1. The problem statement, all variables and given/known data Find x. \(x^4+4x^3+3x^2-20x-20=0\) 2. Relevant equations 3. The attempt at a solution \(x^4+4x^3+3x^2-20x-20=0\)/:\(x^2\) \(x^2+4x+3-20\frac{1}{x}-20\frac{1}{x^2}=0\) \((x^2-20\frac{1}{x^2})+4(x-5\frac{1}{x})+3=0\) \(x-5\frac{1}{x}=y\) \(x^2-10+25\frac{1}{x^2}=y^2\) \(x^2+25\frac{1}{x^2}=y^2+10\) ???? I can't substitute for \(x^2-20\frac{1}{x^2}\)

That is not the way to solve this problem. It is just luck that this works out here. Where a derivative of a function reaches zero (or the second derivative) has absolutely nothing to do with where the original function reaches zero. Think about it this way: if the derivative of some function \(f(x)\) is some other function \(g(x)\), the derivative of any function that differs from \(f(x)\) by a fixed constant is also \(g(x)\).

Dragon, your method is wrong. You're finding the points of inflection, not the roots. If P(x) = 0, that doesn't mean that \(\frac{d^{n}}{dx^{n}}P(x) = 0\) will provide you with roots. That's only true in general if the multiplicity of a particular root is n (ie \(P(x) = (x-a)^{n}Q(x)\). In this case it's a lucky coincidence, not the right method. For instance \(P(x) = x^{3}+1\). The only real root is x=-1. However, your method would claim that P''(x) = 6x = 0 provides you with a root, x=0. Obviously this is not true. There is a general formula for quartic polynomials but it's horrific and vast and completely unmemorisable. Instead, you have to employ other methods. Short of learning how to do numerous transformations to reduce quartics down to a few particular cases (which amounts to semi-deriving the quartic formula anyway) you should notice things like the coefficents of the polynomial in question have a nice symmetry. \(P(x) = 1x^{4}+4x^{3}+3x^{3}-20x-20\) The fact that 1-4+3 = 0 and 20-20=0 suggests that if you can later the signs of the coefficents just right, you'll sum to them zero. Putting x=-1 does this, so \(P(-1) = 1-4+3+20-20 = 0\). Thus x=-1 is a root. This then gives you that \(P(x) = (x+1)Q(x)\). Doing some long division or just being able to do it by inspection gives you \(P(x) = (x+1)(x^{3}+3x^{2}- 20)\) Now to find the roots of \(Q(x)=x^{3}+3x^{2}- 20\). It has a real root, since it's a cubic, so let's find that. Q(-5) < 0. Q(0) < 0. Q(3) > 0. So it's crossed somewhere between x=0 and x=3. A moments thought tells you it's x=2. Thus \(P(x) = (x+1)(x-2)(x^{2}+5x+10)\) Now you just use the quadratic formula to find those, complex, roots. Homework questions like this are inevitably constructed to have enough nice roots to get you down to a quadratic, which you can then solve by the formula. Obviously in physics things are not that nice but if you were doing a real system you'd have inevitably computerised it. That or you can use something like algebraic geometry to factorise it for you, algebraicly. /edit DH beat me to the correction.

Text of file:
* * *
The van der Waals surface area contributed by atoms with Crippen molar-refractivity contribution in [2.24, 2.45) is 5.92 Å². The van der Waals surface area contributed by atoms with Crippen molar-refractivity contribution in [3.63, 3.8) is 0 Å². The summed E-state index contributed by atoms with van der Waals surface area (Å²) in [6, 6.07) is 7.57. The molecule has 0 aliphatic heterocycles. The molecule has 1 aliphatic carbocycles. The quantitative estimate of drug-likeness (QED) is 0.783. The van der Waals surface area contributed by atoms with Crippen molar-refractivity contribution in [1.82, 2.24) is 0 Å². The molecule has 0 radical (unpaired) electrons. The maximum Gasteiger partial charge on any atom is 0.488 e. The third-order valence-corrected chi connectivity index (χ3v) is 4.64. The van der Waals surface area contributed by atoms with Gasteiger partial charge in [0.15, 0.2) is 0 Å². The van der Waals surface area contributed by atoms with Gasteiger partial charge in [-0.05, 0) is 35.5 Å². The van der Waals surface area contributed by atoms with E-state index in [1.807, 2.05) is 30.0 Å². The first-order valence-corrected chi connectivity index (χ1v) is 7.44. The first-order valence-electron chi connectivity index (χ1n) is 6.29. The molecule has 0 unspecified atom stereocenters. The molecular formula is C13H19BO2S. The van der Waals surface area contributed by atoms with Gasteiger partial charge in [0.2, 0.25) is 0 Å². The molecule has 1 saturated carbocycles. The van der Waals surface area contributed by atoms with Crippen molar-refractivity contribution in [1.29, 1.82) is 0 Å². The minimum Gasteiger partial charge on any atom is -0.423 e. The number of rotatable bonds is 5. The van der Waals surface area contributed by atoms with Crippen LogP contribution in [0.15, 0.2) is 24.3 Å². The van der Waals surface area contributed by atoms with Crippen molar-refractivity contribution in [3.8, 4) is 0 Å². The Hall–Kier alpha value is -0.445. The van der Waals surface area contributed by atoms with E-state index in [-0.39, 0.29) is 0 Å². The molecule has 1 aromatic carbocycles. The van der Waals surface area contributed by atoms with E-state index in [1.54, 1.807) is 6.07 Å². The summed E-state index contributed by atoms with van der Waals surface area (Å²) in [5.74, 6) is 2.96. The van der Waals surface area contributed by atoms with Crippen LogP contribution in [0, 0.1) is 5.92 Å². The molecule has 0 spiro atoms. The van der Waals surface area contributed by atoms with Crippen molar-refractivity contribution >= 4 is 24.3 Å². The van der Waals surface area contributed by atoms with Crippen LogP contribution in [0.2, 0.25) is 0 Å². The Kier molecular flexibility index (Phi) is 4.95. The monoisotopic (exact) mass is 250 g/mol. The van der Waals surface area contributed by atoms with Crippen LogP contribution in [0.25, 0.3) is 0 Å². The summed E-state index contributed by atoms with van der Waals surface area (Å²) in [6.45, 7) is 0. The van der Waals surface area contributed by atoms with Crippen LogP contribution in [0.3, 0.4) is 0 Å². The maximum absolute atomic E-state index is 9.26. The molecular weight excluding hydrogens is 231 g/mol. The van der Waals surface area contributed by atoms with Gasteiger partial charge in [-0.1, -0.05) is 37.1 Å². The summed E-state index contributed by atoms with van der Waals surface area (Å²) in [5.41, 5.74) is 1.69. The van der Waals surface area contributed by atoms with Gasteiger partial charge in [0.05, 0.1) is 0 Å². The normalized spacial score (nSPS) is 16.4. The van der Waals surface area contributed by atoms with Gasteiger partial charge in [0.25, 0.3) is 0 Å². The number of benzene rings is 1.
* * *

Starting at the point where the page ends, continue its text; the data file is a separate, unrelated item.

Are you forced to solve algebraically, or are you given the option of a TI? As Ben said, I'd suggest synthetic division. Of course, you'll have to learn the Rational Root Theorem before that, though.

There is a messy procedure for solving 3rd & 4th order polynomials. Try a search for Cardano or Tartaglia who published a method for solving 3rd order polynomials at least a century ago. I do not know a search key for the 4th order polynomial solution method. There is much donkey work involved. I would not consider using anything other than the Newton numerical solution, which is a sucessive approximations solution. The following indicates the method. NextGuess = CurrentGuess - Polynomial(CurrentGuess)/Derivative(CurrentGuess) To illustrate the above: Find cube root of 1000 starting with a lousy Guess[sub]0[/sub] = 20 The pertinent 3rd order equation to be solved is: X[sup]3[/sup] - 1000 = 0 Guess[sub]1[/sub] = 20 - (20[sup]3[/sup] - 1000)/3*20[sup]2[/sup] --->> Guess[sub]1[/sub] = 14.166 667 Guess[sub]2[/sub] = 14.166 667 - (14.166 667[sup]3[/sup] - 1000)/3*14.166 667[sup]2[/sup] --->> Guess[sub]2[/sub] = 11.105 344 Guess[sub]3[/sub] = 11.105 344 - (11.105 344[sup]3[/sup] - 1000)/3*11.105 344[sup]2[/sup] --->> Guess[sub]3[/sub] = 10.106 368 Guess[sub]4[/sub] = 10.106 368 - (10.106 368[sup]3[/sup] - 1000)/3*10.106 368[sup]2[/sup] --->> Guess[sub]4[/sub] = 10.001 116 Guess[sub]5[/sub] = 10.001 116 - (10.001 116[sup]3[/sup] - 1000)/3*10.001 116[sup]2[/sup] --->> Guess[sub]5[/sub] = 10.000 000 It is not difficult to write a PC program to solve polynomials. I wrote one using Visual Basic. I do not know the limits of that program. I tested it on 50th order polynomials. It is a bit of work to solve polynomials using a hand calculator to do the Newton method, although it is easy to use a calculator for nth roots, assuming that it will not do it directly. My HP 48G+ & 48GX can solve polynomials, & I think it will solve other types of equations (I have not used it for anything but polynomials). I assume that the better TI calculators can do like wise.

Though it's not relevent here, if any of you ever have to find the common roots for large quantities of polynomials, even in multiple variables, I highly recommend learning a bit of algebraic geometry. I came across it last year when someone published it's applications to string theory. It's amazing at finding common roots to things. Even when working with hundreds of polynomials in dozens of variables, it sifts through and gives the list of essential constraints and roots so quickly.